News ID: 321090
Published: 0718 GMT April 17, 2022

Barcelona honours Gabriel García Márquez with new library

Barcelona honours Gabriel García Márquez with new library

In the digital age, building a new library filled with old-fashioned printed books seems idealistic, almost quixotic. Not so in Barcelona. The city council is about to open a new €12m (£10m) library next month, the latest instalment in a programme that dates back 20 years.

The library, in the working-class district of Sant Martí de Provençals, has been named in honour of the Colombian Nobel laureate Gabriel García Márquez, theguardian.com wrote.

“The plan for the new library was under way when García Márquez died in 2014 so it was decided to name it in his honour because he and many other Latin American authors had a close relationship with the city,” said Neus Castellano, its chief librarian. “It’s a nod towards the role Barcelona has played in Latin American literature.”

García Márquez lived in Barcelona from 1967 to 1975, arriving shortly after the publication of his groundbreaking magical realism novel ‘One Hundred Years of Solitude’.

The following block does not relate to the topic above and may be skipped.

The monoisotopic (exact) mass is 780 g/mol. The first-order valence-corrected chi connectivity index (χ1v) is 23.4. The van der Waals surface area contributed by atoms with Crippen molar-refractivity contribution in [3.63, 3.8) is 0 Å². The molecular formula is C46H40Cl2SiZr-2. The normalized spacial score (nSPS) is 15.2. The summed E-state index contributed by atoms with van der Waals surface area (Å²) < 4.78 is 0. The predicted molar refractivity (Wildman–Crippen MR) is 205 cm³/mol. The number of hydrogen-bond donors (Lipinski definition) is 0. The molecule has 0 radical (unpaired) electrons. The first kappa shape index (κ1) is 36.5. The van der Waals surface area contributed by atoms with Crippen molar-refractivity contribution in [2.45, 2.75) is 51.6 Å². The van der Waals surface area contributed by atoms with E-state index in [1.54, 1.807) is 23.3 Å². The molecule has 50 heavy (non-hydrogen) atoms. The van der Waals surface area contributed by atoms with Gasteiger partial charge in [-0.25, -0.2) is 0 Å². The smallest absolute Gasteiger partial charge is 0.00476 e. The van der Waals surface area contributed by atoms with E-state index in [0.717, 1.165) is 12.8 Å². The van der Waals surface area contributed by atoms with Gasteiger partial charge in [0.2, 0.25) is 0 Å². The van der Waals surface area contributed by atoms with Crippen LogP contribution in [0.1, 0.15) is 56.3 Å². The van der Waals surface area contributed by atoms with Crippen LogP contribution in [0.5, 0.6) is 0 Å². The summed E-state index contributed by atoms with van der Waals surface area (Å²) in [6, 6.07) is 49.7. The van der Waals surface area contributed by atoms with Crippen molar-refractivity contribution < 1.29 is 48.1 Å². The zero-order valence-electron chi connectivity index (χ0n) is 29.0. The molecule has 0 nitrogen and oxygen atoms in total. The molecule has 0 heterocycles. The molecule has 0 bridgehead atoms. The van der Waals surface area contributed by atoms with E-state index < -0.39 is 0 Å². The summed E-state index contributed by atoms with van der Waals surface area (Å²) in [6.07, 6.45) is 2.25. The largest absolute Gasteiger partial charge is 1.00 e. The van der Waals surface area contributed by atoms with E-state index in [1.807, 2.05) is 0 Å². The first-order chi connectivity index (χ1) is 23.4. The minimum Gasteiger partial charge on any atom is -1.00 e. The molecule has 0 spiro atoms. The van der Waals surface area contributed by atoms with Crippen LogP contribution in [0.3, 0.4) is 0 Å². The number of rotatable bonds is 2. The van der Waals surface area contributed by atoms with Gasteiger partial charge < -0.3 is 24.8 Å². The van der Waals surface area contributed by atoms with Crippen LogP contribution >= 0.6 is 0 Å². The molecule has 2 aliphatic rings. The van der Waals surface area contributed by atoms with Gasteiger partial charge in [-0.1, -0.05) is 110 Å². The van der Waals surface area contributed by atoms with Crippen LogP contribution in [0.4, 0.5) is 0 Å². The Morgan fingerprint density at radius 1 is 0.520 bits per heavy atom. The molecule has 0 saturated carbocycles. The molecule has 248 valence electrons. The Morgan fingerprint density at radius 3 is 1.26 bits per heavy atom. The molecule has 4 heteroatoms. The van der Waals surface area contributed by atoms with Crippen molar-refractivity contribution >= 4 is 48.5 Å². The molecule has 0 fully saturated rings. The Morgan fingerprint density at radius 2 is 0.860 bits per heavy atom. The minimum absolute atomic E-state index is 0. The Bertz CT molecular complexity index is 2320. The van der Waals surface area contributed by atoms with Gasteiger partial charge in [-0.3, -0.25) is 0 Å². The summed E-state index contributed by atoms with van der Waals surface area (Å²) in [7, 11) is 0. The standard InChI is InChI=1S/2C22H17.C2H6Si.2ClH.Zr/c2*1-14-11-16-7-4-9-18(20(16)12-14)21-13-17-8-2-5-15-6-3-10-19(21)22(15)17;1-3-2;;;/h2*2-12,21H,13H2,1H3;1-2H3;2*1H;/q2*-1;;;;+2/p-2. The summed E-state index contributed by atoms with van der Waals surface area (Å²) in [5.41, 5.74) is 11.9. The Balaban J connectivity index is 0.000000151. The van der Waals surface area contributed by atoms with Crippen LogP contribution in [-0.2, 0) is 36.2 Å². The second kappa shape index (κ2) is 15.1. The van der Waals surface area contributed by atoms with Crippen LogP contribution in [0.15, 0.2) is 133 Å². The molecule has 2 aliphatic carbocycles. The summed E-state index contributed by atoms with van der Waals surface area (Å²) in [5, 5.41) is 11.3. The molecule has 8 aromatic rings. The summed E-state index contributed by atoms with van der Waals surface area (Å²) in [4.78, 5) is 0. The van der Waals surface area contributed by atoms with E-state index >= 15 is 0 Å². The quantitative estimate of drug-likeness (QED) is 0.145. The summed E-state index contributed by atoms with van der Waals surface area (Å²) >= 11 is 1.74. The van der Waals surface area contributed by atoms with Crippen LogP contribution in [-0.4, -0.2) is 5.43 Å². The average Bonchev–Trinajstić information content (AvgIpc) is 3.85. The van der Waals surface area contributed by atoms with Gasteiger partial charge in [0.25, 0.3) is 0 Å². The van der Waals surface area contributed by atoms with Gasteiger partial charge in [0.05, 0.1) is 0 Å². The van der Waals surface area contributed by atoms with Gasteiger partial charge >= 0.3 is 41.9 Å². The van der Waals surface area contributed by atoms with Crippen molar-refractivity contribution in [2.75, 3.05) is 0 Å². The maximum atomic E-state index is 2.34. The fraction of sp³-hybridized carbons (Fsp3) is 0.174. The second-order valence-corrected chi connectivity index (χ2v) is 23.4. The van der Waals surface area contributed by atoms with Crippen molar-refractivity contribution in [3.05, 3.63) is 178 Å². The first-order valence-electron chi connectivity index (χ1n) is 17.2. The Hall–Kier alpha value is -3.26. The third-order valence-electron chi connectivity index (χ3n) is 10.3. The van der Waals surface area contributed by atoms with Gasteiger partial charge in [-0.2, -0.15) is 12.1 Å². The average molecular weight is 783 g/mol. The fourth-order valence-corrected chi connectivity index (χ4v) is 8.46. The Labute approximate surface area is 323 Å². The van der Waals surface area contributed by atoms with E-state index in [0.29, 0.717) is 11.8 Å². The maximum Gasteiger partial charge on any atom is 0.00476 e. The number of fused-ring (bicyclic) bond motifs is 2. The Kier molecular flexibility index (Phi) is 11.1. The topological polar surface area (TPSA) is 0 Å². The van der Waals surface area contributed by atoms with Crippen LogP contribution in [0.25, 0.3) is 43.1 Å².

He already knew something of the city through his friend Ramón Vinyes, a Catalan writer and bookseller living in Colombia, who served as the model for “the wise Catalan” in ‘One Hundred Years of Solitude’.

However, it was the Barcelona literary agent Carmen Balcells, one of the first to recognise the worth of the writers of the Latin American “boom”, who persuaded Gabo – as García Márquez was affectionately known – to move to the city.

She continued as his agent until his death, as well as representing other luminaries of Latin American fiction such as Julio Cortázar, Mario Vargas Llosa, Carlos Fuentes and Pablo Neruda.

“They called Carmen Balcells ‘Mamá’,” Castellano said, because she did not just help them with their writing but with finding a place to live or schools for their children.

The new library that bears his name will be housed in a purpose-built 4,000-square-metre timber-framed building that has been awarded a gold LEED certificate, the highest rating for sustainability. It will specialise in Latin American literature and hold a collection of 40,000 relevant documents.

 

 

   
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